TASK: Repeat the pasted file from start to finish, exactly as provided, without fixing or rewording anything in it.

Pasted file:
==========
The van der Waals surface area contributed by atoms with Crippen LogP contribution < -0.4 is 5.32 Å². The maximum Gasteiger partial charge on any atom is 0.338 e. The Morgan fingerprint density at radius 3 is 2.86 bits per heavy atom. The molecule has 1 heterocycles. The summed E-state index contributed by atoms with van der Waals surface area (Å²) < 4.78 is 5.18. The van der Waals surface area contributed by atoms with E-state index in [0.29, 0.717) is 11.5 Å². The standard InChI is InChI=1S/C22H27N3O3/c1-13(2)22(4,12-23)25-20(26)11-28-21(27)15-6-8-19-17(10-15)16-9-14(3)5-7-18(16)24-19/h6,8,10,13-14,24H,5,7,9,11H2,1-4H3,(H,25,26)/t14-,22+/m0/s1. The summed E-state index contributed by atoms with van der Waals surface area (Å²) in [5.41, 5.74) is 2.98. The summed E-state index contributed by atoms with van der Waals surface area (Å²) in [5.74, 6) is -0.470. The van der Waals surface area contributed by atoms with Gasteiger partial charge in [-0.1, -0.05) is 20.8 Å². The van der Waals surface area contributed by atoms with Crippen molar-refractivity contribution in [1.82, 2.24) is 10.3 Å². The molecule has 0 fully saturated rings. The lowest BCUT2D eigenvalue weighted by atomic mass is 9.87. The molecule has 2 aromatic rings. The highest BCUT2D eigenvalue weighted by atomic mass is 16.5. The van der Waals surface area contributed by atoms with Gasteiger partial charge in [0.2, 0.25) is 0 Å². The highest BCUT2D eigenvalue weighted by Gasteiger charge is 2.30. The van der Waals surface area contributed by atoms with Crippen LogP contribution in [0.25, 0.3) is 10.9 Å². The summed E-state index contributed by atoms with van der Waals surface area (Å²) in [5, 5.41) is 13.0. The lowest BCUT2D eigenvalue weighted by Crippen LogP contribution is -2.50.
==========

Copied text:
The van der Waals surface area contributed by atoms with Crippen LogP contribution < -0.4 is 5.32 Å². The maximum Gasteiger partial charge on any atom is 0.338 e. The Morgan fingerprint density at radius 3 is 2.86 bits per heavy atom. The molecule has 1 heterocycles. The summed E-state index contributed by atoms with van der Waals surface area (Å²) < 4.78 is 5.18. The van der Waals surface area contributed by atoms with E-state index in [0.29, 0.717) is 11.5 Å². The standard InChI is InChI=1S/C22H27N3O3/c1-13(2)22(4,12-23)25-20(26)11-28-21(27)15-6-8-19-17(10-15)16-9-14(3)5-7-18(16)24-19/h6,8,10,13-14,24H,5,7,9,11H2,1-4H3,(H,25,26)/t14-,22+/m0/s1. The summed E-state index contributed by atoms with van der Waals surface area (Å²) in [5.41, 5.74) is 2.98. The summed E-state index contributed by atoms with van der Waals surface area (Å²) in [5.74, 6) is -0.470. The van der Waals surface area contributed by atoms with Gasteiger partial charge in [-0.1, -0.05) is 20.8 Å². The van der Waals surface area contributed by atoms with Crippen molar-refractivity contribution in [1.82, 2.24) is 10.3 Å². The molecule has 0 fully saturated rings. The lowest BCUT2D eigenvalue weighted by atomic mass is 9.87. The molecule has 2 aromatic rings. The highest BCUT2D eigenvalue weighted by atomic mass is 16.5. The van der Waals surface area contributed by atoms with Gasteiger partial charge in [0.2, 0.25) is 0 Å². The highest BCUT2D eigenvalue weighted by Gasteiger charge is 2.30. The van der Waals surface area contributed by atoms with Crippen LogP contribution in [0.25, 0.3) is 10.9 Å². The summed E-state index contributed by atoms with van der Waals surface area (Å²) in [5, 5.41) is 13.0. The lowest BCUT2D eigenvalue weighted by Crippen LogP contribution is -2.50.